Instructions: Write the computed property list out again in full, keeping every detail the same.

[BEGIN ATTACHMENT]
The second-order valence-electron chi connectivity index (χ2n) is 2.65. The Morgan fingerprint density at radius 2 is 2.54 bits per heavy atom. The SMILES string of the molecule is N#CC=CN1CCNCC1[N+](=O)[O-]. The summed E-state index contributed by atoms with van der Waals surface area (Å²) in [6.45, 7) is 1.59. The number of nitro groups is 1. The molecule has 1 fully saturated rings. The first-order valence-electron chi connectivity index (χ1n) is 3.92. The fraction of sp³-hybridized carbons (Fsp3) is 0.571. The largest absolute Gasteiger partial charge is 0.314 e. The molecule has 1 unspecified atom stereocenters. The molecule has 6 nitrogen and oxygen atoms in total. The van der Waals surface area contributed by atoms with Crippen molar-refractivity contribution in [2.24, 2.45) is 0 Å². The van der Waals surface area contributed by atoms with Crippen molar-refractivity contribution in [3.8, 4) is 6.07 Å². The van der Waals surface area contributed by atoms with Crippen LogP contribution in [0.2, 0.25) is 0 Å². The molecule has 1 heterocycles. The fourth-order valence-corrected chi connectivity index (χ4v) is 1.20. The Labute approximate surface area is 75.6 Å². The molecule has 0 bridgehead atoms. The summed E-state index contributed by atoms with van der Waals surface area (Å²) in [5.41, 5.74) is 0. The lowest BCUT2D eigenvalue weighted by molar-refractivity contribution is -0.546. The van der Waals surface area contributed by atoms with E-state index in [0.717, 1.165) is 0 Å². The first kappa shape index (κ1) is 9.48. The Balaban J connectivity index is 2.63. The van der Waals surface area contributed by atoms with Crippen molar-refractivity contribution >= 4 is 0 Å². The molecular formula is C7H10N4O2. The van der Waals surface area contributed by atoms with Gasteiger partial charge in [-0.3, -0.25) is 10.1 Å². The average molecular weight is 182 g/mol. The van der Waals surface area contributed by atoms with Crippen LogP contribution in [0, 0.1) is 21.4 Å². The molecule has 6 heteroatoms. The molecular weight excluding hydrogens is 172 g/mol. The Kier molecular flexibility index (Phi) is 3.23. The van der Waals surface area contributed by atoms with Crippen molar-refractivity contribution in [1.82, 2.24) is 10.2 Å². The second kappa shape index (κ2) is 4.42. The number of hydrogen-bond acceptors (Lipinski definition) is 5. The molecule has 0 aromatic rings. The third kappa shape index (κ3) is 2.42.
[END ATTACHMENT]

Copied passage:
The second-order valence-electron chi connectivity index (χ2n) is 2.65. The Morgan fingerprint density at radius 2 is 2.54 bits per heavy atom. The SMILES string of the molecule is N#CC=CN1CCNCC1[N+](=O)[O-]. The summed E-state index contributed by atoms with van der Waals surface area (Å²) in [6.45, 7) is 1.59. The number of nitro groups is 1. The molecule has 1 fully saturated rings. The first-order valence-electron chi connectivity index (χ1n) is 3.92. The fraction of sp³-hybridized carbons (Fsp3) is 0.571. The largest absolute Gasteiger partial charge is 0.314 e. The molecule has 1 unspecified atom stereocenters. The molecule has 6 nitrogen and oxygen atoms in total. The van der Waals surface area contributed by atoms with Crippen molar-refractivity contribution in [2.24, 2.45) is 0 Å². The van der Waals surface area contributed by atoms with Crippen molar-refractivity contribution in [3.8, 4) is 6.07 Å². The van der Waals surface area contributed by atoms with Crippen LogP contribution in [0.2, 0.25) is 0 Å². The molecule has 1 heterocycles. The fourth-order valence-corrected chi connectivity index (χ4v) is 1.20. The Labute approximate surface area is 75.6 Å². The molecule has 0 bridgehead atoms. The summed E-state index contributed by atoms with van der Waals surface area (Å²) in [5.41, 5.74) is 0. The lowest BCUT2D eigenvalue weighted by molar-refractivity contribution is -0.546. The van der Waals surface area contributed by atoms with E-state index in [0.717, 1.165) is 0 Å². The first kappa shape index (κ1) is 9.48. The Balaban J connectivity index is 2.63. The van der Waals surface area contributed by atoms with Crippen molar-refractivity contribution >= 4 is 0 Å². The molecular formula is C7H10N4O2. The van der Waals surface area contributed by atoms with Gasteiger partial charge in [-0.3, -0.25) is 10.1 Å². The average molecular weight is 182 g/mol. The van der Waals surface area contributed by atoms with Crippen LogP contribution in [0, 0.1) is 21.4 Å². The molecule has 6 heteroatoms. The molecular weight excluding hydrogens is 172 g/mol. The Kier molecular flexibility index (Phi) is 3.23. The van der Waals surface area contributed by atoms with Crippen molar-refractivity contribution in [1.82, 2.24) is 10.2 Å². The second kappa shape index (κ2) is 4.42. The number of hydrogen-bond acceptors (Lipinski definition) is 5. The molecule has 0 aromatic rings. The third kappa shape index (κ3) is 2.42.